Metro Plan Puts I-5 HOV Lanes on Fast Track

Phase 2 of North Los Angeles County I-5 Improvement Project Could Break Ground as soon as 2019

By Tim Whyte

Interchange Editor

The expenditure plan produced by the Los Angeles County Metropolitan Transportation Authority (Metro) places several northern L.A. County projects near the top of its priority list, including the second phase of the Interstate 5 North Los Angeles County Gateway Improvement Project.

“We’re very pleased with the consideration given to the I-5 capacity improvement project in Metro’s plan,” says Tom DiPrima, chairman of the Golden State Gateway Coalition, which has been working for the past dozen years, in concert with Metro and Caltrans, to help bring capacity improvements to the crucial stretch of I-5 in northern Los Angeles County.

“It helps that this project is progressing steadily toward being ‘shovel-ready,’ with the completion of the Phase 1 truck lanes in late-2014 and the awarding last month of the design contract for the Phase 2 high occupancy vehicle lanes,” DiPrima added. (See related story, page 3.)

Under the Metro board-approved plan, groundbreaking could occur for the Phase 2 HOV lanes as soon as 2019.

The Metro board approved the plan June 23 and it is slated to go to the L.A. County Board of Supervisors this summer. The supervisors are expected to review the expenditure plan and consider whether to place a measure on the November ballot that would provide long-term funding for it by indefinitely extending and expanding the Measure R half-cent sales tax program.

If the measure receives approval of two-thirds of L.A. County’s voters, the Metro plan will move forward and the I-5 Gateway project will be expedited, receiving an estimated $240 million from the half-cent sales tax. The remainder of the $784 million cost would be derived from other funding sources.

Victor Lindenheim, executive director of the Gateway Coalition, said the plan seems favorable not only for the Gateway project, but also for northern L.A. County in general.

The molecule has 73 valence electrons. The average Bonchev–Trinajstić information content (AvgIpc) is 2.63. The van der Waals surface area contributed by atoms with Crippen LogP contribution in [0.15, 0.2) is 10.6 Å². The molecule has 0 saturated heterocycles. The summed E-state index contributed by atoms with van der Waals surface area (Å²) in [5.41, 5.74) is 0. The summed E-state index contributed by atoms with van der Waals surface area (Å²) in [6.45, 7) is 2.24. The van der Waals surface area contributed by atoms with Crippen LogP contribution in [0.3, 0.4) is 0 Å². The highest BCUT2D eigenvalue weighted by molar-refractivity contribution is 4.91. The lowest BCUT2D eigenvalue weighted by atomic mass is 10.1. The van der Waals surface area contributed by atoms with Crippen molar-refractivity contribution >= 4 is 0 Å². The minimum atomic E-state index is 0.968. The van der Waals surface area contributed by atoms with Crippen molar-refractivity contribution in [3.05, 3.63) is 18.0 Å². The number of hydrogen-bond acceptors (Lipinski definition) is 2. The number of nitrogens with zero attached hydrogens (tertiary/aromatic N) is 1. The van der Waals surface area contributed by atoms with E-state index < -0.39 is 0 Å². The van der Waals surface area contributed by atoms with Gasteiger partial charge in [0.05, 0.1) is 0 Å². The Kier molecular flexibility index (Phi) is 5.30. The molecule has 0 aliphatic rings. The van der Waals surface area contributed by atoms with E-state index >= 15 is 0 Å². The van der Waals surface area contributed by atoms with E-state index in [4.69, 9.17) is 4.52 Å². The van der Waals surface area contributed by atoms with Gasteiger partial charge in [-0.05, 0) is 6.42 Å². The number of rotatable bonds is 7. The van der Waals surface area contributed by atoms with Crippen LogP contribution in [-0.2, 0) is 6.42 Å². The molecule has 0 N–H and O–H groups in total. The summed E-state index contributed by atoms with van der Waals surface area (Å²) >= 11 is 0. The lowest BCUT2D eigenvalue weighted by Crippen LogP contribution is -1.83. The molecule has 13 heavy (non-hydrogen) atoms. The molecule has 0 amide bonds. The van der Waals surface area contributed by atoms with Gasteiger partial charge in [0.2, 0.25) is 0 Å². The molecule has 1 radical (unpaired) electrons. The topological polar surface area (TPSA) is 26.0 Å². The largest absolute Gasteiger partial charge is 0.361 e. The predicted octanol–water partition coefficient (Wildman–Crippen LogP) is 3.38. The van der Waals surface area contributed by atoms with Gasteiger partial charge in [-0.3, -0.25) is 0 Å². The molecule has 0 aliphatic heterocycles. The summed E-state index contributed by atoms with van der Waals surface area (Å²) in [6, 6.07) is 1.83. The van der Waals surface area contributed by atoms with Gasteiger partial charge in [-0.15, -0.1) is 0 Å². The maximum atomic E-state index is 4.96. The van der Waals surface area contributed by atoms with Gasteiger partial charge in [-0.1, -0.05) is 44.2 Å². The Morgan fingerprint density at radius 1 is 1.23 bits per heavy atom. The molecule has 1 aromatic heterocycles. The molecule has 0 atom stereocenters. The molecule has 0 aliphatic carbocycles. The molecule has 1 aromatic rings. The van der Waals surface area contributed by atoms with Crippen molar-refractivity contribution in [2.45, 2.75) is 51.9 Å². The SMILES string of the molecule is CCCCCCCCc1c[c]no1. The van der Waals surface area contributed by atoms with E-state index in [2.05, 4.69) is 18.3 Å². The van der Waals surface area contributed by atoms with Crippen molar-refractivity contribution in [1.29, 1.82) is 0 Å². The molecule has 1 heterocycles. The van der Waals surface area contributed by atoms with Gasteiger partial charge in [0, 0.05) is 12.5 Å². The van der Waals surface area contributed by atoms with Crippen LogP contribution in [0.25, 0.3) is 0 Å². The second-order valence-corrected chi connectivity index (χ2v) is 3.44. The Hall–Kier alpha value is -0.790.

“The I-5 project is of course our coalition’s highest priority, and we’ve worked long and hard to help Metro and Caltrans bring it to fruition,” Lindenheim said. “If all the pieces come together, we’re looking at getting the I-5 project completed as much as two decades sooner than it could have been done otherwise, which will go great lengths to reduce congestion, improve goods movement and improve the quality of life for everyone who relies on I-5.”

Not only that, Lindenheim said, but also the plan calls for approximately $2 billion for local road and highway projects over the first 40 years of the proposed program. Transit services in our region, including Metrolink, will gain $588 million in new funds for improvement and maintenance, plus an additional percentage of the overall transit funds that will be designated for regional rail (Metrolink). 

And, the high desert corridor project — between Palmdale and Victorville — would gain $170 million for right-of-way acquisition in the plan’s first 15 years.

“The Gateway Coalition is supportive of Metro’s efforts, and we’re pleased to see northern L.A. County projects included near the top of the plan’s priorities,” Lindenheim said. “It’s cause for optimism, not only for our top-priority project on the I-5 corridor but also for transportation in the entire north county area.”